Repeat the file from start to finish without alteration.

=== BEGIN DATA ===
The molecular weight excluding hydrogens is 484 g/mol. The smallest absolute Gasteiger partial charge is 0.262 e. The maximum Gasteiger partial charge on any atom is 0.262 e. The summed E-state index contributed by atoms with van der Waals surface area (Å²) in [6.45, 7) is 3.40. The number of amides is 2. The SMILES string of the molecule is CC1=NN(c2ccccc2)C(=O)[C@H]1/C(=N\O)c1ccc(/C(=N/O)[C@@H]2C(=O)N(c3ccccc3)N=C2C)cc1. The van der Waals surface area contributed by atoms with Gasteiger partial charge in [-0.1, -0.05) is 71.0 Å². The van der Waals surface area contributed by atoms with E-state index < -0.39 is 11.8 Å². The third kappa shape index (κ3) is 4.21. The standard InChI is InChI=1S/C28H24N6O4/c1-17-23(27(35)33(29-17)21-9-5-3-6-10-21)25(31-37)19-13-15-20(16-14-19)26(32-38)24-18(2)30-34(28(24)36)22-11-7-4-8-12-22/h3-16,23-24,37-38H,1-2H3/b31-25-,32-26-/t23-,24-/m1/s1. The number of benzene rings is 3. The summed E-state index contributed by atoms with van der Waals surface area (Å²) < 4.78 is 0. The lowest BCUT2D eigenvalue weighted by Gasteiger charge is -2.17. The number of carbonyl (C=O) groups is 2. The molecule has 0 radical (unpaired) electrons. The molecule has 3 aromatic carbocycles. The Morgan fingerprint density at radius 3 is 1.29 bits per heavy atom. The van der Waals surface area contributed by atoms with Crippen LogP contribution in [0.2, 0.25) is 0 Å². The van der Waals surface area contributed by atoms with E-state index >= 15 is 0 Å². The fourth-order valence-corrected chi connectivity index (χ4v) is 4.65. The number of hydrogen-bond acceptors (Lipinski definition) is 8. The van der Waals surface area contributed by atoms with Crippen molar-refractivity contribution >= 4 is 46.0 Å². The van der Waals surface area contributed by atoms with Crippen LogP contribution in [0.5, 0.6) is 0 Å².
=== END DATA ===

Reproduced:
The molecular weight excluding hydrogens is 484 g/mol. The smallest absolute Gasteiger partial charge is 0.262 e. The maximum Gasteiger partial charge on any atom is 0.262 e. The summed E-state index contributed by atoms with van der Waals surface area (Å²) in [6.45, 7) is 3.40. The number of amides is 2. The SMILES string of the molecule is CC1=NN(c2ccccc2)C(=O)[C@H]1/C(=N\O)c1ccc(/C(=N/O)[C@@H]2C(=O)N(c3ccccc3)N=C2C)cc1. The van der Waals surface area contributed by atoms with Gasteiger partial charge in [-0.1, -0.05) is 71.0 Å². The van der Waals surface area contributed by atoms with E-state index < -0.39 is 11.8 Å². The third kappa shape index (κ3) is 4.21. The standard InChI is InChI=1S/C28H24N6O4/c1-17-23(27(35)33(29-17)21-9-5-3-6-10-21)25(31-37)19-13-15-20(16-14-19)26(32-38)24-18(2)30-34(28(24)36)22-11-7-4-8-12-22/h3-16,23-24,37-38H,1-2H3/b31-25-,32-26-/t23-,24-/m1/s1. The number of benzene rings is 3. The summed E-state index contributed by atoms with van der Waals surface area (Å²) < 4.78 is 0. The lowest BCUT2D eigenvalue weighted by Gasteiger charge is -2.17. The number of carbonyl (C=O) groups is 2. The molecule has 0 radical (unpaired) electrons. The molecule has 3 aromatic carbocycles. The Morgan fingerprint density at radius 3 is 1.29 bits per heavy atom. The van der Waals surface area contributed by atoms with Crippen LogP contribution in [0.2, 0.25) is 0 Å². The van der Waals surface area contributed by atoms with E-state index >= 15 is 0 Å². The fourth-order valence-corrected chi connectivity index (χ4v) is 4.65. The number of hydrogen-bond acceptors (Lipinski definition) is 8. The van der Waals surface area contributed by atoms with Crippen molar-refractivity contribution >= 4 is 46.0 Å². The van der Waals surface area contributed by atoms with Crippen LogP contribution in [0.5, 0.6) is 0 Å².